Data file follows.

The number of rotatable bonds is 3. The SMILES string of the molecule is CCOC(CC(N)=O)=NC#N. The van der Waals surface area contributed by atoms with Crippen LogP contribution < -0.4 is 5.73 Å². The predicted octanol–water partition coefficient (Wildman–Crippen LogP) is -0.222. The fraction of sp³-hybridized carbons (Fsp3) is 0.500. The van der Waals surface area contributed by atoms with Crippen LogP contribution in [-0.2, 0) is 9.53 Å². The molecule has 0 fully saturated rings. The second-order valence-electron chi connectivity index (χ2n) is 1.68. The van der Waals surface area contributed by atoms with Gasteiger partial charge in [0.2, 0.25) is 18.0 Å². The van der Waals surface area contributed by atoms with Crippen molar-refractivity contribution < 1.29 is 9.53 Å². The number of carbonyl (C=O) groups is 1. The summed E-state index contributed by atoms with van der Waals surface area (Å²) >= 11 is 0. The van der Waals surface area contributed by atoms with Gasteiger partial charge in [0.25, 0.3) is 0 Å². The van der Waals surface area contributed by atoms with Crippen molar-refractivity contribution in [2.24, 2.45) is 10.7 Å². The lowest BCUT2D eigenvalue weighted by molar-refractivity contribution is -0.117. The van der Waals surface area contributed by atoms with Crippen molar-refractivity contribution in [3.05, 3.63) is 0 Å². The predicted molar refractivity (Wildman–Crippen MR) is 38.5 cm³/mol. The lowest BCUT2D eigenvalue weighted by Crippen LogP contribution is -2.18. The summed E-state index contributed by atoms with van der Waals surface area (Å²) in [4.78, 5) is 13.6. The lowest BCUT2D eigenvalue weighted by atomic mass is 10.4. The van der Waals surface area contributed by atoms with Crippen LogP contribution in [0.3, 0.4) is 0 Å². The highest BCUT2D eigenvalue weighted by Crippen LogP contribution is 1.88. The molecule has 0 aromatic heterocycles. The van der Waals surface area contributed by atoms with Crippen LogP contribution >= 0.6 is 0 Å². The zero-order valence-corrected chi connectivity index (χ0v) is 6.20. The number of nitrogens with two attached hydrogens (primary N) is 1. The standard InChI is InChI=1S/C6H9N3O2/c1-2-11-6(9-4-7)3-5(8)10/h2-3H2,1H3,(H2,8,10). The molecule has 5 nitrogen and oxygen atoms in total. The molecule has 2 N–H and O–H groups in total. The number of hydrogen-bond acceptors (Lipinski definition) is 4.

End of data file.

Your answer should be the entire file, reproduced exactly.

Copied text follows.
The number of rotatable bonds is 3. The SMILES string of the molecule is CCOC(CC(N)=O)=NC#N. The van der Waals surface area contributed by atoms with Crippen LogP contribution < -0.4 is 5.73 Å². The predicted octanol–water partition coefficient (Wildman–Crippen LogP) is -0.222. The fraction of sp³-hybridized carbons (Fsp3) is 0.500. The van der Waals surface area contributed by atoms with Crippen LogP contribution in [-0.2, 0) is 9.53 Å². The molecule has 0 fully saturated rings. The second-order valence-electron chi connectivity index (χ2n) is 1.68. The van der Waals surface area contributed by atoms with Gasteiger partial charge in [0.2, 0.25) is 18.0 Å². The van der Waals surface area contributed by atoms with Crippen molar-refractivity contribution < 1.29 is 9.53 Å². The number of carbonyl (C=O) groups is 1. The summed E-state index contributed by atoms with van der Waals surface area (Å²) >= 11 is 0. The van der Waals surface area contributed by atoms with Gasteiger partial charge in [0.25, 0.3) is 0 Å². The van der Waals surface area contributed by atoms with Crippen molar-refractivity contribution in [2.24, 2.45) is 10.7 Å². The lowest BCUT2D eigenvalue weighted by molar-refractivity contribution is -0.117. The van der Waals surface area contributed by atoms with Crippen molar-refractivity contribution in [3.05, 3.63) is 0 Å². The predicted molar refractivity (Wildman–Crippen MR) is 38.5 cm³/mol. The lowest BCUT2D eigenvalue weighted by Crippen LogP contribution is -2.18. The summed E-state index contributed by atoms with van der Waals surface area (Å²) in [4.78, 5) is 13.6. The lowest BCUT2D eigenvalue weighted by atomic mass is 10.4. The van der Waals surface area contributed by atoms with Crippen LogP contribution in [0.3, 0.4) is 0 Å². The highest BCUT2D eigenvalue weighted by Crippen LogP contribution is 1.88. The molecule has 0 aromatic heterocycles. The van der Waals surface area contributed by atoms with Crippen LogP contribution >= 0.6 is 0 Å². The zero-order valence-corrected chi connectivity index (χ0v) is 6.20. The number of nitrogens with two attached hydrogens (primary N) is 1. The standard InChI is InChI=1S/C6H9N3O2/c1-2-11-6(9-4-7)3-5(8)10/h2-3H2,1H3,(H2,8,10). The molecule has 5 nitrogen and oxygen atoms in total. The molecule has 2 N–H and O–H groups in total. The number of hydrogen-bond acceptors (Lipinski definition) is 4.